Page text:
American singer, songwriter and bassist Esperanza Spalding has forged a reputation as one of the jazz visionaries of the new millennium. Her work has won multiple Grammy Awards and received both critical and mainstream acclaim.
The Portland, Oregon native trained and taught herself on several instruments and was recognized as a prodigious talent from a very early age. Her musical acuity earned her scholarships from Portland State University and Berklee School of Music. Record deals from indie labels soon followed and so her musical career began.
Click on the player above to hear “5 on 5: Esperanza Spalding” and get a feel for Spalding’s genre-pushing career with these five essential tracks:
The Progressive Underground’s 5 on 5: Esperanza Spalding
1. “Ponta De Areia”
Spalding released the heavily Latin-flavored “Junjo” in 2006 and a self-titled album, the jazz fusion-inflected “Esperanza Spalding” in 2008. “Ponta De Areia” from that album is a glorious re-imagining of the Brant Fernando Rocha/Milton Nascimento classic that was made famous by legendary jazz saxophonist Wayne Shorter and later covered by Earth, Wind & Fire. Sung in Brazilian Portuguese, Spalding’s flute-like voice makes this selection sound as beautiful as ever.
2. “Dorothy Dandridge Eyes”
In 2011, Spalding took home the Grammy Award for best new artist. She was the first jazz artist to ever win the award, and her triumph over pop music darling Justin Bieber sparked controversy and upset his legions of fans and fans of pop music in general.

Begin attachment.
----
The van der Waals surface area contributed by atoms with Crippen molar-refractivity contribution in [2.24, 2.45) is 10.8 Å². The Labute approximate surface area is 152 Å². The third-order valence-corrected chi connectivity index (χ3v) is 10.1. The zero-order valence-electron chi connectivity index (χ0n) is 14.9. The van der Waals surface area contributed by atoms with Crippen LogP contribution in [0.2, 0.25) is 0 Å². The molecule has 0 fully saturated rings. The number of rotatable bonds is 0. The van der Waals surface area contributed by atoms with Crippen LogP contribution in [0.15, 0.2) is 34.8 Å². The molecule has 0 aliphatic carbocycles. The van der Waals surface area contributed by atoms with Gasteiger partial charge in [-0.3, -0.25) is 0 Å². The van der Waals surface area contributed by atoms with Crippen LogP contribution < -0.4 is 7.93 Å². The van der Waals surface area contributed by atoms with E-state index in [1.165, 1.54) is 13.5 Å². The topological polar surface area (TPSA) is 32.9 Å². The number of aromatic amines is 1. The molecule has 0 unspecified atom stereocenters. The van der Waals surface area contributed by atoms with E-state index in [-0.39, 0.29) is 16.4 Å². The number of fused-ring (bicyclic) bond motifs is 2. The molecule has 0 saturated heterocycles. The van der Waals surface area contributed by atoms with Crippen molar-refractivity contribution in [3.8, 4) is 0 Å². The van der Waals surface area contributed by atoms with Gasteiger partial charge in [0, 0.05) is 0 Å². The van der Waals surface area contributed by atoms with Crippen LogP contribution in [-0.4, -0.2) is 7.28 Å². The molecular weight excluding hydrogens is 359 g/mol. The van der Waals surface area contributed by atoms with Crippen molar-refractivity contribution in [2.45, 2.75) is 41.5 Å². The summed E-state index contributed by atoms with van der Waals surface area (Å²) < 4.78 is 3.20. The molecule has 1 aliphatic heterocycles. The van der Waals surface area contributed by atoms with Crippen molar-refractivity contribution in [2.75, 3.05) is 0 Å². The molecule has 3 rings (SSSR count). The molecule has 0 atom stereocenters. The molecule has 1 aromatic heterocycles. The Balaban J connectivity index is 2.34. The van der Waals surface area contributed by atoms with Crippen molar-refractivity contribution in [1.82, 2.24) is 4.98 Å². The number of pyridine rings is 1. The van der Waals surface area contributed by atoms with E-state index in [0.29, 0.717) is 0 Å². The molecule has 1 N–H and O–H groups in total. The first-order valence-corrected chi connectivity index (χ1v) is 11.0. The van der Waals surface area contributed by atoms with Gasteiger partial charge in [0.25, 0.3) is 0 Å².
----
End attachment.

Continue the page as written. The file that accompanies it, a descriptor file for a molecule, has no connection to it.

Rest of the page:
Undaunted, Spalding dropped two albums which proved to be bookends to each other. “Chamber Music Society” and “Radio Music Society,” were a mix of deep traditional jazz and radio accessible jazz respectively, the latter of which earned her another Grammy. The award win increased her profile even more and made her an in-demand cameo guest artist on other projects, like “Dorothy Dandridge Eyes” off of Janelle Monae’s album “Electric Lady.”
Spalding’s 2016 concept album “Emily’s D+Evolution” was co-produced with longtime David Bowie collaborator Tony Visconti, where Spalding sings through the alter ago of Emily (her middle name).
“Emily’s D+Evolution” was lauded an album of conceptual artistic invention without seeming pretentious, with many critics hailing its forays into jazz, jazz fusion, funk and art rock and likening it to a jazzed-out Joni Mitchell-esque masterwork.
4. “I Am Telling You”
The experimentation of “Emily’s D+Evolution” led into her next album release, the groundbreaking “Exposure.” The writing, arranging and recording processes, along with breaks for food and sleep, were filmed for 77 hours straight and broadcast over Facebook Live, adding a reality television aesthetic to the process.
The production became a voyeuristic sensation as she completed the album in her 77-hour timeline, the number chosen because one of her spiritual advisors told her that the number represented divine completeness.
5. ”Move Many (joints)”
Today, Spalding is an in-demand, global artist with worldwide name recognition and acclaim. She performs internationally and is a music professor at the Berklee School of Music and Harvard University. At 36 years old, she has packed a lifetime of musical growth and experiences into a career that is still growing and evolving.
Her most recent album “12 Little Spells” is a significant departure from all her previous work. It’s a combination of highly experimental space jazz with odd meters and melodies that are cleverly woven together with a breezy charm and panache. The boundary-pushing album earned her the Grammy for Best Jazz Vocal Album in 2020.